BEST PLANTS FOR A HERBACEOUS BORDER

In order not to make things too technical, I have decided I to give the plants one simple name and not attempt to , muddle beginners with a whole lot of Latin ‘appendages.’ It is impossible to include every plant that might be included in a herbaceous border, and 1 so I have chosen those which any beginner may use with success – those that I have grown and know, and those which give a sufficiently broad picture from the point of view of height, colour, time of flowering and so on. ACANTHUS Has a rather unusual prickly flower. Grows 1.2 m (4 ft) high with decorative leaves. Season, July-August. Likes full sun.

ACHILLEA Often called the cultivated Yarrow. Flowers white, yellow or crimson. Dainty. Grows 0.6 to 1.2 m (2 to 4 ft) high according to variety. My favourite, The Pearl, pure white double flowers.

ACONITUM Often called Monkshood. Looks something like a delphinium, grows 1 to 2 m high (3 to 6 ft) high according to variety. Blue flowers. In season from July to September. My favourite, Spak’s variety, a deep blue, 1.5 m (5 ft).

ALSTRCEMERIA Often called the Peruvian Lily of the . Incas. Has a thick fleshy root system. Often takes three years before it flowers properly. Height 600 to 900 mm (2 to 3 ft). Its lily-like flowers are yellow and orange. Season, July. My favourite, Dover Orange, 750 mm (2| ft).

ALTHAEA Commonly known as the Hollyhock. Grows 2 to 2.5 m (6 to 8 ft) high bearing large single or double flowers coloured pink, white, apricot, cream, salmon or red. They are best treated as biennials because of the Rust Disease which ruins them after the first year or two. ANCHUSA A tall spreading plant with rough leaves and smallish intense blue flowers. Has a deep rooting tap root. Grows 1.5 m (5 ft) high. Season June-August according to variety. Likes a well-drained soil, therefore protect from excessive wet in winter. Can easily be propagated by root cuttings. My favourite, Morning Glory, because of its rich flowers borne in June and July.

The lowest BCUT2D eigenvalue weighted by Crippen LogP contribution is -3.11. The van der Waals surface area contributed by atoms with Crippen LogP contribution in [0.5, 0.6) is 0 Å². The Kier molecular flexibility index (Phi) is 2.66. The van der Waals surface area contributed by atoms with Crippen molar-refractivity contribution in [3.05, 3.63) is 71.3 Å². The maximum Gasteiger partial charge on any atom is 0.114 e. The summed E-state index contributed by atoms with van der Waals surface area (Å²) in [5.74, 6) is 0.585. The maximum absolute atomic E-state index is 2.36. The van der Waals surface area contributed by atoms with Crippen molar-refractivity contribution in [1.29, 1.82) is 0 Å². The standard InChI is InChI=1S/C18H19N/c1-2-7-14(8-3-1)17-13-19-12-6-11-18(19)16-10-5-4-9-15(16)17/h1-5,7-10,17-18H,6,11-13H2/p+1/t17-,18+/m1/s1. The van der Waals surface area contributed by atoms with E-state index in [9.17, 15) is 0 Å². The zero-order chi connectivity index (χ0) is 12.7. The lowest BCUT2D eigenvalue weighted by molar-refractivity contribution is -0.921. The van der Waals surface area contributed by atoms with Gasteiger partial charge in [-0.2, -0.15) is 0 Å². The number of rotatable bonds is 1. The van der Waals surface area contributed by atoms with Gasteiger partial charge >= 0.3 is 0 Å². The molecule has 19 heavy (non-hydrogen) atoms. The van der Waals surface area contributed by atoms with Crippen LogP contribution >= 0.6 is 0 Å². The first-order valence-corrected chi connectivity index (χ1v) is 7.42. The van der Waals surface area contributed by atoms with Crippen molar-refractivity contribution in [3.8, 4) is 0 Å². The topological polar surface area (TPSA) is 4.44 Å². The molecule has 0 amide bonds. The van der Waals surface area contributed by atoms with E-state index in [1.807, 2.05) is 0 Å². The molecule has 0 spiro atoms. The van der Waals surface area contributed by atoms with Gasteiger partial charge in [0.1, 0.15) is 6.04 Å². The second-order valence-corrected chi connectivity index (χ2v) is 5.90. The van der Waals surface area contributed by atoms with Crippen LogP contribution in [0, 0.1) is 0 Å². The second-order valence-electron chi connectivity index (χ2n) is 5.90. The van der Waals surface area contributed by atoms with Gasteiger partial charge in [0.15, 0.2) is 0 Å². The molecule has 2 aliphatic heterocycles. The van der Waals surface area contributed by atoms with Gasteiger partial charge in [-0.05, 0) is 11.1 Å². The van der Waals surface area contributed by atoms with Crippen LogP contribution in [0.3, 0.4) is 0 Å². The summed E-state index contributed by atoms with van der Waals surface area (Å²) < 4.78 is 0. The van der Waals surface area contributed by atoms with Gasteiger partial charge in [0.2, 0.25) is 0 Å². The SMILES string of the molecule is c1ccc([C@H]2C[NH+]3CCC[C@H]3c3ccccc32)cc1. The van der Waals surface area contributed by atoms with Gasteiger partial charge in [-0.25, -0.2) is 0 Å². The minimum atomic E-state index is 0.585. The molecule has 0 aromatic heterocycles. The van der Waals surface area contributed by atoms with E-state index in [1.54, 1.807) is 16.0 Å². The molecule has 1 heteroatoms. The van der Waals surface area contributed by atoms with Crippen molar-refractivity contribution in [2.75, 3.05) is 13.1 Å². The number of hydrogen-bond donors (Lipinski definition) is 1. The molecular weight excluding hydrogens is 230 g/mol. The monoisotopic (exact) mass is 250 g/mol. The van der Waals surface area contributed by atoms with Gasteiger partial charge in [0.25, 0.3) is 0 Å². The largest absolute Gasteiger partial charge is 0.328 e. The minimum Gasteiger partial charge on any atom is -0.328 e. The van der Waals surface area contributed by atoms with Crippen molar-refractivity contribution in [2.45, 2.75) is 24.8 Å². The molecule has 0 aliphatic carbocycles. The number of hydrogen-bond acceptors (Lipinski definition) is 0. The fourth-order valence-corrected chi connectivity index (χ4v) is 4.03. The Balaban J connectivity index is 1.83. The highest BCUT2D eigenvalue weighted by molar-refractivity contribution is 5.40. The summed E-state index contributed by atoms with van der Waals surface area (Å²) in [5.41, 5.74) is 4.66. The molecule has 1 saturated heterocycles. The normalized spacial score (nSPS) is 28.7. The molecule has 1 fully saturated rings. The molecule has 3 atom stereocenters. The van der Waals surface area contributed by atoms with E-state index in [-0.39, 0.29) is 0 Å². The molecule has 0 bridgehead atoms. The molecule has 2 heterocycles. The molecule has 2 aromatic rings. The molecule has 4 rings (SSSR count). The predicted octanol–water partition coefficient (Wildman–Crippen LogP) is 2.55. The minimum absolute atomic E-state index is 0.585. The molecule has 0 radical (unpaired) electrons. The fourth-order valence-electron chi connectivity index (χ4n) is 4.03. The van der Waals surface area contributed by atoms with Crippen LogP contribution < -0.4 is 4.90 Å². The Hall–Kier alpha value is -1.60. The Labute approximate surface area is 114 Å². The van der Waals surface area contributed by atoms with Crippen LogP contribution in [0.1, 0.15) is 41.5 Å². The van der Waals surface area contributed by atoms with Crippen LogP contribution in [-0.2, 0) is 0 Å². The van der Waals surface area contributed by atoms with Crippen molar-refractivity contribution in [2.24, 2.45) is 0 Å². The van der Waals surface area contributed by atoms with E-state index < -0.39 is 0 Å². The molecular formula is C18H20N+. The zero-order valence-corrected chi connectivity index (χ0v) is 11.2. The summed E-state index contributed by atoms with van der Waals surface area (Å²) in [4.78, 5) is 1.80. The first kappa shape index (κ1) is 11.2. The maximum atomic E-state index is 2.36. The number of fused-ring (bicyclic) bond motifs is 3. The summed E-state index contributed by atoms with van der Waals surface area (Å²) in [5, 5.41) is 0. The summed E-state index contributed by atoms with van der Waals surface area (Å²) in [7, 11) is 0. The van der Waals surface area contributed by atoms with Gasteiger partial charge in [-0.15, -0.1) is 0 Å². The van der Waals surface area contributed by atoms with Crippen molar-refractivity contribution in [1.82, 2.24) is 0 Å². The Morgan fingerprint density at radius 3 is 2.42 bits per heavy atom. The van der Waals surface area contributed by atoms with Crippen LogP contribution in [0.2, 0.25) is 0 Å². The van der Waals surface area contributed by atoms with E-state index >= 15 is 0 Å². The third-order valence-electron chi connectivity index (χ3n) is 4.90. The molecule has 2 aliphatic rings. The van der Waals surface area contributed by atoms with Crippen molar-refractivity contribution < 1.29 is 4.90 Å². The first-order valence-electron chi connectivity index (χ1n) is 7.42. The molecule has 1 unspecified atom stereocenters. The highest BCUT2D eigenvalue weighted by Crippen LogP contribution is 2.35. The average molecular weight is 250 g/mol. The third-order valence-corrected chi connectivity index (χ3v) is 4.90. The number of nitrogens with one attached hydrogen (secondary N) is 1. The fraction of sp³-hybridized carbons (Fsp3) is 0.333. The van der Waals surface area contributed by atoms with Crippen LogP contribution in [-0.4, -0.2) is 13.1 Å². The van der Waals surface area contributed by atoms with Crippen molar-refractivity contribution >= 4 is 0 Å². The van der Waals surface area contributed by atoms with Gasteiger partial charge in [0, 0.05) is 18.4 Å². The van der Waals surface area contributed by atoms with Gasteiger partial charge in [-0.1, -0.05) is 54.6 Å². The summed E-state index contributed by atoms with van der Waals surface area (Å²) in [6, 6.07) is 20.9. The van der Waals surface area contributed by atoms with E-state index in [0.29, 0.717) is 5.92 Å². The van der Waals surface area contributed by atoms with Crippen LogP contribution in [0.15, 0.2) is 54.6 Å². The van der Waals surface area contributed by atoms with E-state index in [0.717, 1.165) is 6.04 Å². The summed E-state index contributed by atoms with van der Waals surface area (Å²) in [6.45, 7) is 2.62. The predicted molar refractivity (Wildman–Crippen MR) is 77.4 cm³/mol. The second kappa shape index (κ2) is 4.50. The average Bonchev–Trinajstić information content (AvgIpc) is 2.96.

ANEMONE Sometimes called the Windflower. Tall branching stems 450 to 900 mm (1| to 3 ft) high, bearing large single or semi-double showy ‘mother-of-pearl’ petal sheen type flowers. These may be pink or white blooms from August till October A tidy type of plant; likes semi-shade. Has been known to become a nuisance if it likes a soil, by spreading too much. My favourite, Lady Gilmour, which bear dark pink double flower in August on stems 600 mm (2 ft) high.

ANTHEMIS The Chamomile. Bears single yellow flowers on stems 1 m (3 ft) high from June till August. The greyish foliage is attractive. My favourite, Mrs E. C. Buxton, a creamy yellow, in bloom June-August. AQUILEGIA Often called Columbine. A dainty plant with harebell-like flowers with tails to them. Often called longspurs. Should be grown in the middle of the border so that the plants in front can hide untidy stems and bare ground after flowering, which takes place from May-June. Height 450 to 750 mm (1½ to 2\ ft) according to variety.

Likes full sun; does not divide well; usually last three in the border; raise some plants from seed each year. Can be had in innumerable delicate shades of many colours. My favour ite, glandulosa, pure light blue 900 mm (3 ft) tall. Flowers June-July. J